New York City had its safest June since 1993, according to NYPD officials who are eager to point out the overall decrease in crime even as shootings and murders remain slightly higher than they were a year ago.

"We've got a good handle on the crime situation in the City of New York," Commissioner Bill Bratton told reporters yesterday, citing an 8.5% decrease in crime last month, and the 47,000 total crimes logged during the first six months of the year. New York City has never fallen below 100,000 crimes a year since police started counting.

Police have also made 35,000 fewer arrests in the first six months—mostly for misdemeanor offenses like marijuana possession—and have written 47,000 fewer summonses (in 2013, the NYPD wrote more than 4.5 million).

There have been 22 more shootings in 2015 than the previous year, a 4% increase, and 13 more homicides, a 9% increase.

NYPD Deputy Commissioner Dermot Shea assured reporters that these numbers reflected criminals harming other criminals (just a few months ago, the increase was attributed to Reefer Madness).

"Gang-related homicides are up, and they are up by 13 this year," Shea told reporters.

"Individuals that are on probation—we have had 12 individuals killed this year that are actively on probation. That's an increase of five more than we had last year," Shea said. "When you look at the other side—when you look at the people that have been arrested for homicide in New York City this year that are actively on probation, we have had six individuals in that category. That also is an increase over last year."

Shea identified precincts in Harlem, the Rockaways, and Staten Island as where the city has seen most of the increase in shootings and murders.


The department's "Summer All-Out Initiative" will send 300 officers to those areas from "four to 12 in the afternoon and midnight tours on the weekends," Chief of Department James O'Neill said. "Since Summer All Out began on June 8th, in those commands, we've seen shootings decrease by more than 19% and murders dropped by 50%"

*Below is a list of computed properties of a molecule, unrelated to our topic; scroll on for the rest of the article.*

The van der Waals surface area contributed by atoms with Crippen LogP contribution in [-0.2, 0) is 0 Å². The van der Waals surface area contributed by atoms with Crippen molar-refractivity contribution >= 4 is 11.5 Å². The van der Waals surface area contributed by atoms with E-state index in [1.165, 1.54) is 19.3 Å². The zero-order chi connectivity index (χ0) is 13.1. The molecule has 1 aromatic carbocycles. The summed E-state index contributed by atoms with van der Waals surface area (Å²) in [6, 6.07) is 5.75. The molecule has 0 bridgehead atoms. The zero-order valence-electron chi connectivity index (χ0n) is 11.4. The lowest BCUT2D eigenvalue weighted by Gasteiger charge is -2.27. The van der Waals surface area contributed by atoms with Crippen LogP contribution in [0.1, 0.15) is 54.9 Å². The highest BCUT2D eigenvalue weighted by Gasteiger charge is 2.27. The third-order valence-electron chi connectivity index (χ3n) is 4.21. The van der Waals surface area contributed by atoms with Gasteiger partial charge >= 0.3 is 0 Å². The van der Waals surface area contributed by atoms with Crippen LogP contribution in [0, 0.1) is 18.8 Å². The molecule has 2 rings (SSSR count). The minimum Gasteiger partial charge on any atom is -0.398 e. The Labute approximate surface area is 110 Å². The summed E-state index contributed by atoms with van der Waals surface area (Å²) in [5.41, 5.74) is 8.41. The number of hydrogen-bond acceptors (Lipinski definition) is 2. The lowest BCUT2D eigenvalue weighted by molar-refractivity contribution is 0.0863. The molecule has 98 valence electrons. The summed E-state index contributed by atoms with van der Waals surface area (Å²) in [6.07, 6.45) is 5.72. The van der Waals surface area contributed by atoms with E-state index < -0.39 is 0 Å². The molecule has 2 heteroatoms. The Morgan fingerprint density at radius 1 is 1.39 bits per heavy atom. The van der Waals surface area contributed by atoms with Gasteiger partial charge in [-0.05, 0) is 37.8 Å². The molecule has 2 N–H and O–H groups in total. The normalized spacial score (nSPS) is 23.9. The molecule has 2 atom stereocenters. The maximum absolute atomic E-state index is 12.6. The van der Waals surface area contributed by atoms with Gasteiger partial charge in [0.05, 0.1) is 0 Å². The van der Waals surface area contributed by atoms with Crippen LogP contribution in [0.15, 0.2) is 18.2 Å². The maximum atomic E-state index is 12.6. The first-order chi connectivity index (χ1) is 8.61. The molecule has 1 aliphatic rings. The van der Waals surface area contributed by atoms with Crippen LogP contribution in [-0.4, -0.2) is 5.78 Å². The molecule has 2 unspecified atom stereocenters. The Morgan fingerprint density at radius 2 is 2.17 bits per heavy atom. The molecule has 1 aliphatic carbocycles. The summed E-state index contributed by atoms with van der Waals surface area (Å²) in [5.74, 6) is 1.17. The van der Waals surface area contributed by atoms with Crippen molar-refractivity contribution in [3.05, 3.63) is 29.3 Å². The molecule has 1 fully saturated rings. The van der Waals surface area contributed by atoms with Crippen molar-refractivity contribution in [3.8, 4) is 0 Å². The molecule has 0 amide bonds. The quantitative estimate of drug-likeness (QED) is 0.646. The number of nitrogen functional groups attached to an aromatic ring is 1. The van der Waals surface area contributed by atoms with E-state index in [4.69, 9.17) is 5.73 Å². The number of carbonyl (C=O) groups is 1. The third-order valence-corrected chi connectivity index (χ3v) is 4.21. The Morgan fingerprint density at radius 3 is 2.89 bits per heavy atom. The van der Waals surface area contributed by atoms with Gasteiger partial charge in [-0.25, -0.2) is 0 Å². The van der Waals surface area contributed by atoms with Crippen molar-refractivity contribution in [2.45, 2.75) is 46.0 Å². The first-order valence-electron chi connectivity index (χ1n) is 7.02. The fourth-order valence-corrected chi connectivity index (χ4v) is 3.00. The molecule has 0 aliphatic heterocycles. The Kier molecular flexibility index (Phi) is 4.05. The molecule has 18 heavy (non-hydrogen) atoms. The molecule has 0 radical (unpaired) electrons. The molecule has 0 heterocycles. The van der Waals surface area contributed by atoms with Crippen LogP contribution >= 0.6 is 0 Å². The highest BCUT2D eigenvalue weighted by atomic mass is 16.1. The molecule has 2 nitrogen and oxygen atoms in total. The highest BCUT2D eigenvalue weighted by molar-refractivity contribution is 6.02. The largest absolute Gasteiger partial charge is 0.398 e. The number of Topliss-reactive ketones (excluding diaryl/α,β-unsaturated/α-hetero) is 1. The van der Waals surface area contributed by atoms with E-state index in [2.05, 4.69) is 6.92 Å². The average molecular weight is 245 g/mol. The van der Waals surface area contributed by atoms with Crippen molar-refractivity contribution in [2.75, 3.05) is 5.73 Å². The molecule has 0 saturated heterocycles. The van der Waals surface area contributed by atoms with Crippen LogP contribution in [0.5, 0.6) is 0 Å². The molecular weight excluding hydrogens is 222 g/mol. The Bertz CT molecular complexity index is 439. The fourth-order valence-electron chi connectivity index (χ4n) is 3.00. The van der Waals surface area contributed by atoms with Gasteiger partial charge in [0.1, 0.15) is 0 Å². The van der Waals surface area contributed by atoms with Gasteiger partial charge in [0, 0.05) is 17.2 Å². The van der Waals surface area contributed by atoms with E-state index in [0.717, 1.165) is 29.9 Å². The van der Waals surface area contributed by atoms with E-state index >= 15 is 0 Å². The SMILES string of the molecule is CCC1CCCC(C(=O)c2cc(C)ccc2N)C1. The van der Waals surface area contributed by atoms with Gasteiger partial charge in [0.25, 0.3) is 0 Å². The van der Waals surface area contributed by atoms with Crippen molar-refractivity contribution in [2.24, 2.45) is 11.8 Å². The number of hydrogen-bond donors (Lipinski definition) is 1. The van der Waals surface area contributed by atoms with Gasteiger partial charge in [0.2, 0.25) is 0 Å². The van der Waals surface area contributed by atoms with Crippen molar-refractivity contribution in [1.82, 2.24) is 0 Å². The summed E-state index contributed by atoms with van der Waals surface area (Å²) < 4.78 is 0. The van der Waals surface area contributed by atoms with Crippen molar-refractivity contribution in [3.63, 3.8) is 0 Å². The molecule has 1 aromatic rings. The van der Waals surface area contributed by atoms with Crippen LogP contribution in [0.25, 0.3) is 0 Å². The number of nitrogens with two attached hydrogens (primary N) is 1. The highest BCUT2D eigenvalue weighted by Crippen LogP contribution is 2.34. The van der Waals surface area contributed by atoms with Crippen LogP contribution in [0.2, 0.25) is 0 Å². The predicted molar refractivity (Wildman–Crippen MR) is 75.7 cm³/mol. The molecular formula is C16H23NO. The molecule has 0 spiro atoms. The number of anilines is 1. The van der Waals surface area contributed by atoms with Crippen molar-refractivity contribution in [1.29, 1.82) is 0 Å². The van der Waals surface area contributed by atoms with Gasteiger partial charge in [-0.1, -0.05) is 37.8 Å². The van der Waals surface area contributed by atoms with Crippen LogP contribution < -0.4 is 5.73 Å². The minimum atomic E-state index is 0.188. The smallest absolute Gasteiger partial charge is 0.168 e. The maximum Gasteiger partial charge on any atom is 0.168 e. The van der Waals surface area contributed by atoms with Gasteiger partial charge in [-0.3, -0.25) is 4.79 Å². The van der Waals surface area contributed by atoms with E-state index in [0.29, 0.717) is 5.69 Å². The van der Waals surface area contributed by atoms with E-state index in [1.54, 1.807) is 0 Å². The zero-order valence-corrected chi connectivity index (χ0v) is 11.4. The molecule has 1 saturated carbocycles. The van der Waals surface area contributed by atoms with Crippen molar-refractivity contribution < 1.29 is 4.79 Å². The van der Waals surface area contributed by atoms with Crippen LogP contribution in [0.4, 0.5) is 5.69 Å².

Commissioner Bratton brushed aside a question about whether or not the NYPD would start treating minor crimes such as drinking in public and public urination as civil offenses, and reiterated his opposition to the nine police oversight bills being considered by the City Council.

Bratton also denied reports that the 1,297 new police officers he just received from the de Blasio administration had anything to do with the increase in murders and shootings, though his assurances were as unconvincing as the reams of boilerplate the department released last week to account for the mayor's abrupt change of heart.

"It really had nothing to do with that crime increase, which I suggested to you was an uptick," Bratton said. "Those 1,297 are a plan that…was presented to the mayor and then subsequently the City Council—to re-staff precincts to implement a lot of the community relation building initiatives that we announced."